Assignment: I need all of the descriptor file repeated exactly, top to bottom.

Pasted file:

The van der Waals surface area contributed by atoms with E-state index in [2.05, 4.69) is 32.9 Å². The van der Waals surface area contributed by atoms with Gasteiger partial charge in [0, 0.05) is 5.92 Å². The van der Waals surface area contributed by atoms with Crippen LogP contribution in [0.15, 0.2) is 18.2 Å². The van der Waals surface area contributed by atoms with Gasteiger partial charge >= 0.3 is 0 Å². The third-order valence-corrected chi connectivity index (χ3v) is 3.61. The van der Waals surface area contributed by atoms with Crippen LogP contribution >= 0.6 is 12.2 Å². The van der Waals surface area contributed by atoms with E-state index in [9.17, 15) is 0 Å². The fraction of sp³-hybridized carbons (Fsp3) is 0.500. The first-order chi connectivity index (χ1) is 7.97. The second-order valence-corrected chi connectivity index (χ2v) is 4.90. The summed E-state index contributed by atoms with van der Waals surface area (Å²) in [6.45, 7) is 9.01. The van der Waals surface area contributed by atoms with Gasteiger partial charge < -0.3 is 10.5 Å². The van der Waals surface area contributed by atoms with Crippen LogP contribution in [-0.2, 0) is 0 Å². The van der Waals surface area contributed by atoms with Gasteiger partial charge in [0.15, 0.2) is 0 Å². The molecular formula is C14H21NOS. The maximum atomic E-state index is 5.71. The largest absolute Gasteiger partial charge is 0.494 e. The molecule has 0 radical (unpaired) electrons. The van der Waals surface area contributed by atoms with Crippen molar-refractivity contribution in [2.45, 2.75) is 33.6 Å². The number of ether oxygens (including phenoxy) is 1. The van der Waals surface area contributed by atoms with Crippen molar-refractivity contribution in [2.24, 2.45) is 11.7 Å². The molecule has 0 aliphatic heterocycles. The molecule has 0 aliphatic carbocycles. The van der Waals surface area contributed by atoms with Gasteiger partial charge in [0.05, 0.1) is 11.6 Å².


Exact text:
The van der Waals surface area contributed by atoms with E-state index in [2.05, 4.69) is 32.9 Å². The van der Waals surface area contributed by atoms with Gasteiger partial charge in [0, 0.05) is 5.92 Å². The van der Waals surface area contributed by atoms with Crippen LogP contribution in [0.15, 0.2) is 18.2 Å². The van der Waals surface area contributed by atoms with Gasteiger partial charge >= 0.3 is 0 Å². The third-order valence-corrected chi connectivity index (χ3v) is 3.61. The van der Waals surface area contributed by atoms with Crippen LogP contribution >= 0.6 is 12.2 Å². The van der Waals surface area contributed by atoms with E-state index in [9.17, 15) is 0 Å². The fraction of sp³-hybridized carbons (Fsp3) is 0.500. The first-order chi connectivity index (χ1) is 7.97. The second-order valence-corrected chi connectivity index (χ2v) is 4.90. The summed E-state index contributed by atoms with van der Waals surface area (Å²) in [6.45, 7) is 9.01. The van der Waals surface area contributed by atoms with Gasteiger partial charge < -0.3 is 10.5 Å². The van der Waals surface area contributed by atoms with Crippen LogP contribution in [-0.2, 0) is 0 Å². The van der Waals surface area contributed by atoms with Gasteiger partial charge in [0.15, 0.2) is 0 Å². The molecular formula is C14H21NOS. The maximum atomic E-state index is 5.71. The largest absolute Gasteiger partial charge is 0.494 e. The molecule has 0 radical (unpaired) electrons. The van der Waals surface area contributed by atoms with Crippen molar-refractivity contribution in [2.45, 2.75) is 33.6 Å². The number of ether oxygens (including phenoxy) is 1. The van der Waals surface area contributed by atoms with Crippen molar-refractivity contribution in [2.24, 2.45) is 11.7 Å². The molecule has 0 aliphatic heterocycles. The molecule has 0 aliphatic carbocycles. The van der Waals surface area contributed by atoms with Gasteiger partial charge in [0.05, 0.1) is 11.6 Å².